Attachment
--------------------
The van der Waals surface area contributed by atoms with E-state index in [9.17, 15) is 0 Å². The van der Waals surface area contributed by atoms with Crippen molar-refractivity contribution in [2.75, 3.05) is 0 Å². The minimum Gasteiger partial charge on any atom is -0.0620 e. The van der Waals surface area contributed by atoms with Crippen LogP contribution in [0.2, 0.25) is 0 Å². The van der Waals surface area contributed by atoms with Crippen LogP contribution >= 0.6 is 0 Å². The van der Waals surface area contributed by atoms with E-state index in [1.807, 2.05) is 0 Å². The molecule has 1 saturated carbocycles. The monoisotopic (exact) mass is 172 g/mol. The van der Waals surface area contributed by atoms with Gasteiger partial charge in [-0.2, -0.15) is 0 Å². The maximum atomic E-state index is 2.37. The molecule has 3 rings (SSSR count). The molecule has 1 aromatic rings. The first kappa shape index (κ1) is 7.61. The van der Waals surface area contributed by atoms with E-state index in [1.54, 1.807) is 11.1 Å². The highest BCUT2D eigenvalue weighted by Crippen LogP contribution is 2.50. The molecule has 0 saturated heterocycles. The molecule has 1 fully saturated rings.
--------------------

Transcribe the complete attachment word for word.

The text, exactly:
The van der Waals surface area contributed by atoms with E-state index in [9.17, 15) is 0 Å². The van der Waals surface area contributed by atoms with Crippen molar-refractivity contribution in [2.75, 3.05) is 0 Å². The minimum Gasteiger partial charge on any atom is -0.0620 e. The van der Waals surface area contributed by atoms with Crippen LogP contribution in [0.2, 0.25) is 0 Å². The van der Waals surface area contributed by atoms with Crippen LogP contribution >= 0.6 is 0 Å². The van der Waals surface area contributed by atoms with E-state index in [1.807, 2.05) is 0 Å². The molecule has 1 saturated carbocycles. The monoisotopic (exact) mass is 172 g/mol. The van der Waals surface area contributed by atoms with Gasteiger partial charge in [-0.2, -0.15) is 0 Å². The maximum atomic E-state index is 2.37. The molecule has 3 rings (SSSR count). The molecule has 1 aromatic rings. The first kappa shape index (κ1) is 7.61. The van der Waals surface area contributed by atoms with E-state index in [1.54, 1.807) is 11.1 Å². The highest BCUT2D eigenvalue weighted by Crippen LogP contribution is 2.50. The molecule has 0 saturated heterocycles. The molecule has 1 fully saturated rings.